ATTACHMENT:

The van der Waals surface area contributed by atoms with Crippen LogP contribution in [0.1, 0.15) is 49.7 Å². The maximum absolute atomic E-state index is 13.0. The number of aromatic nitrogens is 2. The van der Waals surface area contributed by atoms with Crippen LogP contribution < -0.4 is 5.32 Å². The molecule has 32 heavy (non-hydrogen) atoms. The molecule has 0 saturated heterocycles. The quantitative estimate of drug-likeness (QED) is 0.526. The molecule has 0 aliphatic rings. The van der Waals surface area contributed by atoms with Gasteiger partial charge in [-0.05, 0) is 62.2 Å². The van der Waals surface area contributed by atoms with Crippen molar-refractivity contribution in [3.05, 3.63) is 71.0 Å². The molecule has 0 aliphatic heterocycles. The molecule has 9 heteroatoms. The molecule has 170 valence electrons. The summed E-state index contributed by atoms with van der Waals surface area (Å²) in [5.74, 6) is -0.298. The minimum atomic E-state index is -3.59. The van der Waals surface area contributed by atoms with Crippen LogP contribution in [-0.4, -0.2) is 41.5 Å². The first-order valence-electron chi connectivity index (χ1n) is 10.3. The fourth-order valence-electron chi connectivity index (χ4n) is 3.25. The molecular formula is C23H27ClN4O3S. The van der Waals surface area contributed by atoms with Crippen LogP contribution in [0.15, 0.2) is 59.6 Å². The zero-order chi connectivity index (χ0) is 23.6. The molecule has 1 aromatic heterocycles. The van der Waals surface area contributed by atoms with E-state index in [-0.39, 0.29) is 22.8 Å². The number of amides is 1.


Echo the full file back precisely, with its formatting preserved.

The van der Waals surface area contributed by atoms with Crippen LogP contribution in [0.1, 0.15) is 49.7 Å². The maximum absolute atomic E-state index is 13.0. The number of aromatic nitrogens is 2. The van der Waals surface area contributed by atoms with Crippen LogP contribution < -0.4 is 5.32 Å². The molecule has 32 heavy (non-hydrogen) atoms. The molecule has 0 saturated heterocycles. The quantitative estimate of drug-likeness (QED) is 0.526. The molecule has 0 aliphatic rings. The van der Waals surface area contributed by atoms with Gasteiger partial charge in [-0.05, 0) is 62.2 Å². The van der Waals surface area contributed by atoms with Crippen molar-refractivity contribution in [3.05, 3.63) is 71.0 Å². The molecule has 0 aliphatic heterocycles. The molecule has 9 heteroatoms. The molecule has 170 valence electrons. The summed E-state index contributed by atoms with van der Waals surface area (Å²) in [5.74, 6) is -0.298. The minimum atomic E-state index is -3.59. The van der Waals surface area contributed by atoms with Crippen LogP contribution in [-0.4, -0.2) is 41.5 Å². The first-order valence-electron chi connectivity index (χ1n) is 10.3. The fourth-order valence-electron chi connectivity index (χ4n) is 3.25. The molecular formula is C23H27ClN4O3S. The van der Waals surface area contributed by atoms with Crippen LogP contribution in [0.15, 0.2) is 59.6 Å². The zero-order chi connectivity index (χ0) is 23.6. The molecule has 1 aromatic heterocycles. The van der Waals surface area contributed by atoms with E-state index in [-0.39, 0.29) is 22.8 Å². The number of amides is 1.